Listen to today's episode of StarDate on the web the same day it airs in high-quality streaming audio without any extra ads or announcements. Choose a $8 one-month pass, or listen every day for a year for just $30.
You are here
The leading idea for the birth of the Moon says it formed as the result of a giant impact between the newborn Earth and another planet-sized body. In part, that picture is based on analysis of lunar rocks and soil brought to Earth by the Apollo astronauts — the composition of the Moon closely matches that of Earth’s outer layers.
But a study published earlier this year seems to contradict that scenario. It suggests that Earth was a single parent — that somehow it gave birth to the Moon without the help of a second planet.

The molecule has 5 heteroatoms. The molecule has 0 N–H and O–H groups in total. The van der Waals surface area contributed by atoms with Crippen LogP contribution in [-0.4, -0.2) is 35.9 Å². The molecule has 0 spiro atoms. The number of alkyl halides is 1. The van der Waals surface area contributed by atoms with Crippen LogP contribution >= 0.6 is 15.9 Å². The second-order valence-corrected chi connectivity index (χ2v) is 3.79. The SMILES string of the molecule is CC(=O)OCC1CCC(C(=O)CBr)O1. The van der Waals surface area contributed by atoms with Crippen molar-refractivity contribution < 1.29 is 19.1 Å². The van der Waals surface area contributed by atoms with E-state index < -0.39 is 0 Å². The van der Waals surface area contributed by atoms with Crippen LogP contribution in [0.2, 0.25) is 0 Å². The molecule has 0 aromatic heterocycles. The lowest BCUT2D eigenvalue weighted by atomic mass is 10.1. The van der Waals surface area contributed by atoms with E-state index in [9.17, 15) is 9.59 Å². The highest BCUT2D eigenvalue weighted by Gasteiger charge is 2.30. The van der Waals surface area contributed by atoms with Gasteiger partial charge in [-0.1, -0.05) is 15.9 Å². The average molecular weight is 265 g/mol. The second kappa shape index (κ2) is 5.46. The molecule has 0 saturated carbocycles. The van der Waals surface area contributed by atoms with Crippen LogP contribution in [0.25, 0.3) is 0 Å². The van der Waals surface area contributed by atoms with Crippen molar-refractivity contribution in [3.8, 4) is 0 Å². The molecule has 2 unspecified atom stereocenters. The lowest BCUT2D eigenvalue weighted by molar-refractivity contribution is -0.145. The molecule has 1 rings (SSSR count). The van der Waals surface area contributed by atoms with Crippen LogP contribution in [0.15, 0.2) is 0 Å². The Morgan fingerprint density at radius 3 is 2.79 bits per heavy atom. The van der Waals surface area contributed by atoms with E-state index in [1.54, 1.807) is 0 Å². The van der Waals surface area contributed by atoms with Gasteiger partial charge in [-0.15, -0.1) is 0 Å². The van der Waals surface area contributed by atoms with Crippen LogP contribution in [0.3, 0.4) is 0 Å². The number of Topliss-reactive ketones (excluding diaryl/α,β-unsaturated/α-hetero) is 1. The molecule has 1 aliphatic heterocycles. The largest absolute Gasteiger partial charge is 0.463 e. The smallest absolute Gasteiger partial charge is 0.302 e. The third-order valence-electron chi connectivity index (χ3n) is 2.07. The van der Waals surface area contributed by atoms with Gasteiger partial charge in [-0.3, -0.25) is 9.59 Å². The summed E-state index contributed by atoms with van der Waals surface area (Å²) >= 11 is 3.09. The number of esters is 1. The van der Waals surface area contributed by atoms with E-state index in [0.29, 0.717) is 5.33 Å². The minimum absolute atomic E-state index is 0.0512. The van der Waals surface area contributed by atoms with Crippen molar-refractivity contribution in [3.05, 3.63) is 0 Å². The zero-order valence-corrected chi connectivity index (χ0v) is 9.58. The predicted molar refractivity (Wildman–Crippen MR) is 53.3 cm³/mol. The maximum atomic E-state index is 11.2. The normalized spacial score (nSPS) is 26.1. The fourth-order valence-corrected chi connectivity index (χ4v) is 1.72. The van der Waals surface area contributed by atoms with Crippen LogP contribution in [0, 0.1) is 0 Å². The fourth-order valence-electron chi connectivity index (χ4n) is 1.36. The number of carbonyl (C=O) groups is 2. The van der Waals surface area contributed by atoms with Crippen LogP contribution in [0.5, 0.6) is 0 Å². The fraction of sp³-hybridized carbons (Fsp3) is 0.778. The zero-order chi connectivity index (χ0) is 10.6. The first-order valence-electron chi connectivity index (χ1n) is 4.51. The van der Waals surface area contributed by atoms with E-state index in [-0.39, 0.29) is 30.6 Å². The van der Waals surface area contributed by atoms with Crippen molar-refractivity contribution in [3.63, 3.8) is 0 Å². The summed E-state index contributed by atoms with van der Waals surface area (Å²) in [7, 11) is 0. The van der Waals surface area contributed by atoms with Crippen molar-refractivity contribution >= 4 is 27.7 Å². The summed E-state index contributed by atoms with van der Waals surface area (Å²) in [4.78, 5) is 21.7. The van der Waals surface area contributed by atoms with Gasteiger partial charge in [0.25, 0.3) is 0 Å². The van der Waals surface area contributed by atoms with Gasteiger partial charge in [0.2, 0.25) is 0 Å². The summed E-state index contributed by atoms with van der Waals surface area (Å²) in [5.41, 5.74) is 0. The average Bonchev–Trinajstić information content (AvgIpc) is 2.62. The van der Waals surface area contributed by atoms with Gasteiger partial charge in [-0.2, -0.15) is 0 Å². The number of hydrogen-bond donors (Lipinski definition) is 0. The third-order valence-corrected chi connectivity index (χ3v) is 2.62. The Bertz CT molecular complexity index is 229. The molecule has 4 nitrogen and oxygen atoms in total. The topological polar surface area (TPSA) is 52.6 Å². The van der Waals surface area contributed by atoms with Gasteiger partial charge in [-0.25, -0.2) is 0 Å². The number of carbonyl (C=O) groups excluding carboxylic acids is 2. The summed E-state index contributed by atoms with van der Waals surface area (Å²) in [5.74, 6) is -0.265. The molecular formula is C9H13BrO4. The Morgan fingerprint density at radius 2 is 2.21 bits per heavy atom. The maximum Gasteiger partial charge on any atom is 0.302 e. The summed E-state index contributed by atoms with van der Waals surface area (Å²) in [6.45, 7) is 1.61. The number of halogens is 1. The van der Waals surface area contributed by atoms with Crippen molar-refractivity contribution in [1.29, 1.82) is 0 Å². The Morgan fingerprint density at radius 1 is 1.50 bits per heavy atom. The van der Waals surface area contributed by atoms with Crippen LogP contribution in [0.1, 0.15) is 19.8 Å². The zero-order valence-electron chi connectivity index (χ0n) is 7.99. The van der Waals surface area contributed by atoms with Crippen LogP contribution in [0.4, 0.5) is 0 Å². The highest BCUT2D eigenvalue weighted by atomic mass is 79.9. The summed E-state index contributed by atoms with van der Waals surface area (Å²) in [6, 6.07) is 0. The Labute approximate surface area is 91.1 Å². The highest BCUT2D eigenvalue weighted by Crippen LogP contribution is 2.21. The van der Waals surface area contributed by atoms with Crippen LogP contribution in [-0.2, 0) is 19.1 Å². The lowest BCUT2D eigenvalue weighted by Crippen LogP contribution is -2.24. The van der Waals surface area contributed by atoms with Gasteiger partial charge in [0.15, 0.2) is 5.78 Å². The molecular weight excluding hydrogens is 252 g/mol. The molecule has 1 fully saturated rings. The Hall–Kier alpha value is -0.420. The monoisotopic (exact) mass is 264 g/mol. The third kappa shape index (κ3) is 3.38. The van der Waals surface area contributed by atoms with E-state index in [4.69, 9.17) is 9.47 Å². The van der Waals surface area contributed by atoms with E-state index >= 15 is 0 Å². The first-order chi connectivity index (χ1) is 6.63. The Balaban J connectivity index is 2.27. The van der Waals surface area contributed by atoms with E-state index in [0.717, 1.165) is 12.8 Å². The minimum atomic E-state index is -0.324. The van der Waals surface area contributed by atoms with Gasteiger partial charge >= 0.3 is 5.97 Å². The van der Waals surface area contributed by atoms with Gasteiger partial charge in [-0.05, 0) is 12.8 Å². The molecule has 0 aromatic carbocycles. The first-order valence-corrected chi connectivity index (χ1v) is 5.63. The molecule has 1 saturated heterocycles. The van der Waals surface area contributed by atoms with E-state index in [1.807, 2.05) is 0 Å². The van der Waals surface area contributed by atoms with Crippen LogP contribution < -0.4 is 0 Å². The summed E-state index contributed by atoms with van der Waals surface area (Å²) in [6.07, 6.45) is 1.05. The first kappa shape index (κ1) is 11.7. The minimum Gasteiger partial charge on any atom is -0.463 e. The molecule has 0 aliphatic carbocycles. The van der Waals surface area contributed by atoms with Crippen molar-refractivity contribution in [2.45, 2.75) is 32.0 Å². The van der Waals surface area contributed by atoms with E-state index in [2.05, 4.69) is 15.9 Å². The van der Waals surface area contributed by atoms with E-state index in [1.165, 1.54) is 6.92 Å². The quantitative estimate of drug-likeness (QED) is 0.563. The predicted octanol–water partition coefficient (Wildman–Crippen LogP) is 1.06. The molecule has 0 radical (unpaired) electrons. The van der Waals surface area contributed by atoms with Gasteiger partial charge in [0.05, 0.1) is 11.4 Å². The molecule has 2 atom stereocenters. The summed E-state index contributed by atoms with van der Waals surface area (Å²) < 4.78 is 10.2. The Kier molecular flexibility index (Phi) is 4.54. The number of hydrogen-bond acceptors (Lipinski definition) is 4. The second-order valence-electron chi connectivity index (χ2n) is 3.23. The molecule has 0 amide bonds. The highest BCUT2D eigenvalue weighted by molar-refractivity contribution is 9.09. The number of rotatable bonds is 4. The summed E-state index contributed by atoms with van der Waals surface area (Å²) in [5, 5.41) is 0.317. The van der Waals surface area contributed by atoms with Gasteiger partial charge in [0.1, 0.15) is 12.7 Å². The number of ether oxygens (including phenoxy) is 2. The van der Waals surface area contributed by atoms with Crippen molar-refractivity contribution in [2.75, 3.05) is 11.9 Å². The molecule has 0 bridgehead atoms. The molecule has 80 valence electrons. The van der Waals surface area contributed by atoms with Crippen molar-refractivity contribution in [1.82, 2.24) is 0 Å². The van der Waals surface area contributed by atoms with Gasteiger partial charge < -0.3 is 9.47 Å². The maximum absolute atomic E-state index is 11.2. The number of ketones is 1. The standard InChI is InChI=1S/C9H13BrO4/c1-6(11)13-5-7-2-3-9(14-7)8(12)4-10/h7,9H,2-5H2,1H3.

That study, too, was based on analysis of the Apollo samples. But the analysis was carried out in just the last few years, with tools that didn’t even exist when the Apollo missions were flown.
After Apollo, NASA set aside quite a bit of the samples for future study. The pace of scientific development made it certain that new tools in the decades ahead would provide new answers to many of the questions about the Moon.
And that’s just what’s happened. New electron microscopes see far greater detail than those of the 1960s and ’70s. And other tools make it possible to detect smaller levels of various materials in the samples.
A study in the last couple of years, for example, discovered water in beads of volcanic glass — far more water than anyone had expected to find on the Moon. It’s just one of the secrets that are being revealed by new looks at old moonrocks.
Tomorrow: weathering a busy season of space weather.
Script by Damond Benningfield, Copyright 2012
- ‹ Previous
- Next ›